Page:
Although he was a criminal prisoner, chosen by the camp authorities for the realization of their criminal goals, Küsel turned out to be a decent individual. Whenever he had the time and opportunity, he would help other prisoners, including those who were extremely emaciated, so-called 'Muslims'.
Zyklon B canister used in extermination
Pole Ryszard Dacko (Nr. 4044) said about Otto Küsel: «If he was not able to solve a problem, he would swear helplessly like a sailor.»
Let's not forget the SS man Viktor Pestek from Romania, who accompanied the Jew Siegfried Lederer (dressed as SS), to Prague by train, successfully escaping Auschwitz. Pestek was captured when he returned back to Auschwitz in order to organize another escape and executed on October 8th, 1944.
Finally, God was living in the heart of every single man and woman in Auschwitz, who did the minimum possible in order to save a life or make it a little better, despite the fact that he or she was living in the Hell of Auschwitz.
Most of the Jehovah's witnesses entered Auschwitz because they denied serving the Nazi killing machine for the reason their faith was not allowing them to go to the war.
It was the only category of Auschwitz prisoners who could simply sign a declaration renouncing their faith and regain their freedom. But most did not. Many of them believed that Auschwitz was a test to their Faith.
A survivor said: «I had read the story of Abraham in the Bible. He was told to sacrifice his son. And the Bible says he was ready to do it. But then our Creator, Jehovah, did not allow it. He just wanted to test his faith. That's what I was thinking».
Nazis used them to serve their homes and families because they knew they are people who they can trust and that they will be serving them without causing any issues.
Es watched the execution of two of Jehovah's Witnesses and he was speechless when he saw them raise their hands to the sky and calmly awaited their fate. He thought that the first Christian Witnesses must have walked in a similar way to their death.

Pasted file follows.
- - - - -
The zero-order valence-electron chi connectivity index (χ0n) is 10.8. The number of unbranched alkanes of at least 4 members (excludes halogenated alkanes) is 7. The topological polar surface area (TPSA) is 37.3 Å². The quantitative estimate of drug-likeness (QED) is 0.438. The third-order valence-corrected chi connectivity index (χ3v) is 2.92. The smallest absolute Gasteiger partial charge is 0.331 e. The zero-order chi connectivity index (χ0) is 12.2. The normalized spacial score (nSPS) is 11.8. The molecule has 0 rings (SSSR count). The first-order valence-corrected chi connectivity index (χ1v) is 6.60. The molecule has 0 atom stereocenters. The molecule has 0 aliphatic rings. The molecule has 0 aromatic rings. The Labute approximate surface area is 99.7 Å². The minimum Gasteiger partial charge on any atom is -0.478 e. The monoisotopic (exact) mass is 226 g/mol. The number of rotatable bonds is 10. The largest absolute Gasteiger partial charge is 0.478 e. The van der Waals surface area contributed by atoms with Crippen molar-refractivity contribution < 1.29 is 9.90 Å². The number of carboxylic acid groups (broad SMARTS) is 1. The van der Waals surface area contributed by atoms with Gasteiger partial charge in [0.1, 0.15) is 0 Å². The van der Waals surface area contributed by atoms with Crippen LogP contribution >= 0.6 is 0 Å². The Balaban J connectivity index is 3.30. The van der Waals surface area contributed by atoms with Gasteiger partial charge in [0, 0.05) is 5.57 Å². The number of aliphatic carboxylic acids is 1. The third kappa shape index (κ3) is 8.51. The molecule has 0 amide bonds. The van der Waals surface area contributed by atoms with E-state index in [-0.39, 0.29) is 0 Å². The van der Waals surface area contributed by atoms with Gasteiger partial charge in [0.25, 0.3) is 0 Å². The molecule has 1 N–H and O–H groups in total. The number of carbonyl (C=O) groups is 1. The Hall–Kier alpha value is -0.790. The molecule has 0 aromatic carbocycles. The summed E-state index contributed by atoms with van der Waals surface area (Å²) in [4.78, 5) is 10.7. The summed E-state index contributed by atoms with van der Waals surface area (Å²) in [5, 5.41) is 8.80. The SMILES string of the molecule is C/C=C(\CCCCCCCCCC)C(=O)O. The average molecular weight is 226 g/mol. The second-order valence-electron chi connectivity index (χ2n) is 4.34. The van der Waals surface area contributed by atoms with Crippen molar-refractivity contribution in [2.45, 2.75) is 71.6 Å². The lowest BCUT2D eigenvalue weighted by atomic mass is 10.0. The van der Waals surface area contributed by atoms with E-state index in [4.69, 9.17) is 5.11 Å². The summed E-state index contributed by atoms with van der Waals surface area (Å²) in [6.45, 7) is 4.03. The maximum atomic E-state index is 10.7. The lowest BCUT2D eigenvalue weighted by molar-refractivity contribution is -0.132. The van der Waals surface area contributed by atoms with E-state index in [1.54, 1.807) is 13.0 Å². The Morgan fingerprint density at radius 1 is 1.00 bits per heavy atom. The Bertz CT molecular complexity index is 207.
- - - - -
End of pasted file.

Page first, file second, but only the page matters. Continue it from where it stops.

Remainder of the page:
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In the moments of despair throughout the history of mankind, humans used to turn back to God. Those were the moments that united the people of different nationalities against a common enemy and given them the opportunity to help their closest and win internal life.
We have seen in Auschwitz, people out of different nationalities to become one hand against the ultimate evil. Trying to achieve international solidarity in the struggle against Nazism and offer their help and services, risking their own lives to save the victims and the weakest.
God was living in all those people and through self-help, they were trying to motivate the prisoners to not give up and keep their strength in order to survive the temporary hell of Auschwitz.
We have seen the acts of Evil and the acts of people motivated by God. People kept praying in Auschwitz all together despite their religion. Many people never lost their hope and faith, praying until the last moment in the gas chambers. Who knows, maybe that prayer saved them.
Unloading railway platform Birkenau 1944
God gave everyone the freedom to choose whether to do good or evil. In many cases, prisoners and kapos in the fight for survival brutalized other prisoners, stepped on dead bodies, and treated others like animals. Some others refused to do so and persisted.
The little stories of the good people who acted in Auschwitz show the existence of God. Even in Hell on earth, these people chose to make good and help their nearby, just like the story of the «Good Samaritan» in the Bible.
Finally, let's hope this will never happen again in the history of mankind. It was not God who created Auschwitz and He has nothing to do with it, neither with any other crimes conducted by humans every day around the world.
Last but not least we should mention that the residents of the towns and villages through which the evacuation route of Auschwitz prisoners ran during the death march, offered great assistance to the prisoners with the danger of their own life.
A testimonial exists by Jan Wygas for a woman in Gliwice who offered water to a prisoner telling the SS man: «Let them drink, they are people after all». She got shot on the back of her head while she was leaving.
Many testimonials exist about people who kept escapes from the death march on their homes, with the risk of their own lives and families, feeding them, giving them a room to stay, and providing to them every possible assistance. After all, this is what God asked us to do.
God is Love and he will be always waiting for us to regret our sins in order to take us close to him at the end. What if the Holocaust is related to the crucifixion of Jesus?